Skip to Main Content


An Introduction to Copyright in An Educational Situation

FLEX 2023

Why is this subject important in the grand scheme of things?

  1. Morally and ethically:  We ask our students to be ethical purveyors of information in usage and in citation.  Our students (like my kids) can spot a hypocrite from a mile away. Whooee!
  2. Economically and practically:
    • Our paychecks are contingent upon a financially solvent district.  Any violations of copyright make the school and district liable to lawsuits and settlements.  In addition, the violation makes you personally liable and could result in you being named in the lawsuit and in your termination for not following board policy.
    • Our ability to provide access to databases relies on our usage of said databases.  Linking to articles, as opposed to uploading a PDF, shows usage.  With those statistics, we can argue for continued funding.


There is no doubt that copyright webinars and courses are some of the most boring I may ever attend. Additionally, there are so many caveats and legal wranglings, I leave every one wondering if there are any hard and fast answers to any copyright questions.  This summary is in no way exhaustive, nor should it be deemed as legal advice.  I am providing what I understand to be the hard "no," and additional information you may go through to come to your own conclusion for various other situations.

Clarifying definitions that pertain to these rights are necessary to understanding them fully.

Copyright Law Section 101, Definitions


"to perfom in the case of a motion picture or other audiovisual work, to show its images in any sequence or to make the sounds accompanying it audible."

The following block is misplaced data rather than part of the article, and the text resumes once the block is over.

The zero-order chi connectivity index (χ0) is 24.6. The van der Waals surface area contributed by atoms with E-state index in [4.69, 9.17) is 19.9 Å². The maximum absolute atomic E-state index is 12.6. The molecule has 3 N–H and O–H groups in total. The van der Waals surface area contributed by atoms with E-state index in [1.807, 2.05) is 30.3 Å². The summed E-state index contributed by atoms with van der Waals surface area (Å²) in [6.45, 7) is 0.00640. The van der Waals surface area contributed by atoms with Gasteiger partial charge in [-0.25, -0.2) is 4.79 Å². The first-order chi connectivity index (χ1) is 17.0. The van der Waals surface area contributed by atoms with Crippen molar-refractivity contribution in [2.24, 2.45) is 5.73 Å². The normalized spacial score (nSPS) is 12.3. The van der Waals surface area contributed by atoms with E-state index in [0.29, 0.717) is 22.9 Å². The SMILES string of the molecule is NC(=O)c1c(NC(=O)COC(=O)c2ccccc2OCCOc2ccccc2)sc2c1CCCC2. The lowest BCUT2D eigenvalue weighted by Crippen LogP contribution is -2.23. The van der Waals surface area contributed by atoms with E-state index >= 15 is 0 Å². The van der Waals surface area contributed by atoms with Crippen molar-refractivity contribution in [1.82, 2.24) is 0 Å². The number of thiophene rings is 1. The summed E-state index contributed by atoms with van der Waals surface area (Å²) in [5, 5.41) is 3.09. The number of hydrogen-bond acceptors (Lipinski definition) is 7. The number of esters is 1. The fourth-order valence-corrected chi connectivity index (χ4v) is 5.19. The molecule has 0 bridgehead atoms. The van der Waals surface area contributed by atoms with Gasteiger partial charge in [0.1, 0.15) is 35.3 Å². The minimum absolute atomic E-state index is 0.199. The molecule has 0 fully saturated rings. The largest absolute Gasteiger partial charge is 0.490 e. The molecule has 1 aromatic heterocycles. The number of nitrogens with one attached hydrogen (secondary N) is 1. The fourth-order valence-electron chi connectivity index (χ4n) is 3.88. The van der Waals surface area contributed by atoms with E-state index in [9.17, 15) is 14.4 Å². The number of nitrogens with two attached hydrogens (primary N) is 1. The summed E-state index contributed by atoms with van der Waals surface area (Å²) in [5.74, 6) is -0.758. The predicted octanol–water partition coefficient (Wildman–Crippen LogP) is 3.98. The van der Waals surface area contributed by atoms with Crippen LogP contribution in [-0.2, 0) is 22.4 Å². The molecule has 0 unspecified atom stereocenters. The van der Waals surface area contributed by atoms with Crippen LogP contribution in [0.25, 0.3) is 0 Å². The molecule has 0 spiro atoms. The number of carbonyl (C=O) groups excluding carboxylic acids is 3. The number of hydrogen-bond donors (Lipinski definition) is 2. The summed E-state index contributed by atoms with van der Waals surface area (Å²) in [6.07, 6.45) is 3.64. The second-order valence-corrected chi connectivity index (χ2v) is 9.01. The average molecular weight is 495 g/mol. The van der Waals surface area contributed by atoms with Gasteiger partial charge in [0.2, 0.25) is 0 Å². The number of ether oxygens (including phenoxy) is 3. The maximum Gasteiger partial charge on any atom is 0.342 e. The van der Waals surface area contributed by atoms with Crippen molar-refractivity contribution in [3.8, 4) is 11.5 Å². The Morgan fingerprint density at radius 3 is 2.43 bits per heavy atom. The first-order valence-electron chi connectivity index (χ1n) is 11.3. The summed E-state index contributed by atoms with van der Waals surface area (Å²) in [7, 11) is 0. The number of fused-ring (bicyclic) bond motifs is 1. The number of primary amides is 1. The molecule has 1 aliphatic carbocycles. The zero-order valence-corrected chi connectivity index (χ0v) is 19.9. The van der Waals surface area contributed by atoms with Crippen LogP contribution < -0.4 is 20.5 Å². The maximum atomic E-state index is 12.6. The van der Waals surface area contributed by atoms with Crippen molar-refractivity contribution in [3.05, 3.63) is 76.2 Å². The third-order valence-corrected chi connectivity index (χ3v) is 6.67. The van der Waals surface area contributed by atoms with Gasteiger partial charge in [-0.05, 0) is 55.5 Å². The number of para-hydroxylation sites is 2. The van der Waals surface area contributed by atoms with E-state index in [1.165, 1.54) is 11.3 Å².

• EX. In a f2f classroom, playing an entire movie under the protection of Fair Use
  • EX. In an online classroom, playing a short clip of a movie as allowed under the TEACH Act (playing a whole movie is not allowed unless it is licensed for that use through the library or you have personally paid for a 'viewing party.



"to show a copy of it, either directly or by means of a film, slide, television image, or any other device or process or, in the case of a motion picture or other audiovisual work, to show individual images non-sequentially."

  • EX. In a f2f classroom, you have a slide showing a picture taken from National Geographic.
  • EX. In an online classroom, you post a slide showing a picture taken from National Geographic (there are not limitations on quantity in the online environment when it comes to display that are more restrictive than Fair Use).
  • EX. In neither environment would it be legal to place an entire book or chapter of a book on display (can also be read as passing it out in hard form).

Online classes:

may be synchronous or asynchronous


*Some clarifying ideas on this page came from the US Library of Congress' Copyright Blog, used under Public Domain laws.

Here is a quick run-down of various laws regarding the legal use of materials in the non-profit classroom.



Fair Use covers a broad range of allowable uses of materials in the non-profit educational setting. It does not, however, cover everything. Some may be surprised to find that uses of materials they thought fell under Fair Use, may not be as straightforward as lore would have us think.


The TEACH ACT specifically applies to the online classroom. It allows a teacher to perform and display works in the same manner they would in a f2f classroom.  However, where a teacher could show an entire DVD in the f2f classroom under Fair Use, there is no such provision for it in the online classroom, not via Fair Use and not via the TEACH Act.  The amounts allowed to be used are much much smaller. 

BUT WAIT! Can some uses in the online classroom not be allowed via the TEACH Act but be allowed under Fair Use?  Yes.  It's a mess.  I invite you to read this page on the TEACH Act at U of Texas and pay specific attention to this paragraph: